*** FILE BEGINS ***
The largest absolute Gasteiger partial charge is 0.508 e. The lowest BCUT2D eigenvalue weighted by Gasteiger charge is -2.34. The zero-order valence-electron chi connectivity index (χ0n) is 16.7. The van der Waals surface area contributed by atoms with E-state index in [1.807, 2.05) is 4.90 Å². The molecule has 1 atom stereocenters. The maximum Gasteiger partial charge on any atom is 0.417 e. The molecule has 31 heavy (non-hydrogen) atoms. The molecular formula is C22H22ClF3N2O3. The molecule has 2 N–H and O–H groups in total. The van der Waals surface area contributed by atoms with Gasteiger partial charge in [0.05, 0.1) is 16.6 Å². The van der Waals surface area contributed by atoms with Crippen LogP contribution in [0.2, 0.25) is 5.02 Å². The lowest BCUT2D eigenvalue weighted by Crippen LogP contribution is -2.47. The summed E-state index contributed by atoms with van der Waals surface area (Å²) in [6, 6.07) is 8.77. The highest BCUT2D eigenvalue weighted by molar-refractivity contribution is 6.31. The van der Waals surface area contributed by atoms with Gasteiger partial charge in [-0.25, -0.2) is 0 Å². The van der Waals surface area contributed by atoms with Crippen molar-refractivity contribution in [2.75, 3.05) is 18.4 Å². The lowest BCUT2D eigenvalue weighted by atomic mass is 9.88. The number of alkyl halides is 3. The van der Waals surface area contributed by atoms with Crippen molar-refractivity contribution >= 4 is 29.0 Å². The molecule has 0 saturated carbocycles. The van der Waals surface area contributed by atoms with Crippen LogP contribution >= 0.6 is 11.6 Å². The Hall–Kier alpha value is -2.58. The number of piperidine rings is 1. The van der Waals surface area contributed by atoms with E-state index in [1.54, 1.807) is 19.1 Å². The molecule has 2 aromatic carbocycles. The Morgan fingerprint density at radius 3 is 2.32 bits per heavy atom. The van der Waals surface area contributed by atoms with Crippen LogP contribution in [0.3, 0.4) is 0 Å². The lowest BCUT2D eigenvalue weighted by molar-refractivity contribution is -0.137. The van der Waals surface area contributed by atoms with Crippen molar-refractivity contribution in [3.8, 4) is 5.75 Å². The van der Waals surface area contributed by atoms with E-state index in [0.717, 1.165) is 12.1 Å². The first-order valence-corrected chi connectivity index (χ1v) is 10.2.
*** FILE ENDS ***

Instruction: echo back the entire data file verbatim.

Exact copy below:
The largest absolute Gasteiger partial charge is 0.508 e. The lowest BCUT2D eigenvalue weighted by Gasteiger charge is -2.34. The zero-order valence-electron chi connectivity index (χ0n) is 16.7. The van der Waals surface area contributed by atoms with E-state index in [1.807, 2.05) is 4.90 Å². The molecule has 1 atom stereocenters. The maximum Gasteiger partial charge on any atom is 0.417 e. The molecule has 31 heavy (non-hydrogen) atoms. The molecular formula is C22H22ClF3N2O3. The molecule has 2 N–H and O–H groups in total. The van der Waals surface area contributed by atoms with Gasteiger partial charge in [0.05, 0.1) is 16.6 Å². The van der Waals surface area contributed by atoms with Crippen LogP contribution in [0.2, 0.25) is 5.02 Å². The lowest BCUT2D eigenvalue weighted by Crippen LogP contribution is -2.47. The summed E-state index contributed by atoms with van der Waals surface area (Å²) in [6, 6.07) is 8.77. The highest BCUT2D eigenvalue weighted by molar-refractivity contribution is 6.31. The van der Waals surface area contributed by atoms with Gasteiger partial charge in [-0.25, -0.2) is 0 Å². The van der Waals surface area contributed by atoms with Crippen molar-refractivity contribution in [2.75, 3.05) is 18.4 Å². The lowest BCUT2D eigenvalue weighted by atomic mass is 9.88. The number of alkyl halides is 3. The van der Waals surface area contributed by atoms with Crippen molar-refractivity contribution >= 4 is 29.0 Å². The molecule has 0 saturated carbocycles. The van der Waals surface area contributed by atoms with Crippen LogP contribution >= 0.6 is 11.6 Å². The Hall–Kier alpha value is -2.58. The number of piperidine rings is 1. The van der Waals surface area contributed by atoms with E-state index in [1.54, 1.807) is 19.1 Å². The molecule has 2 aromatic carbocycles. The Morgan fingerprint density at radius 3 is 2.32 bits per heavy atom. The van der Waals surface area contributed by atoms with Crippen LogP contribution in [0.3, 0.4) is 0 Å². The lowest BCUT2D eigenvalue weighted by molar-refractivity contribution is -0.137. The van der Waals surface area contributed by atoms with Crippen molar-refractivity contribution in [3.8, 4) is 5.75 Å². The van der Waals surface area contributed by atoms with E-state index in [0.717, 1.165) is 12.1 Å². The first-order valence-corrected chi connectivity index (χ1v) is 10.2.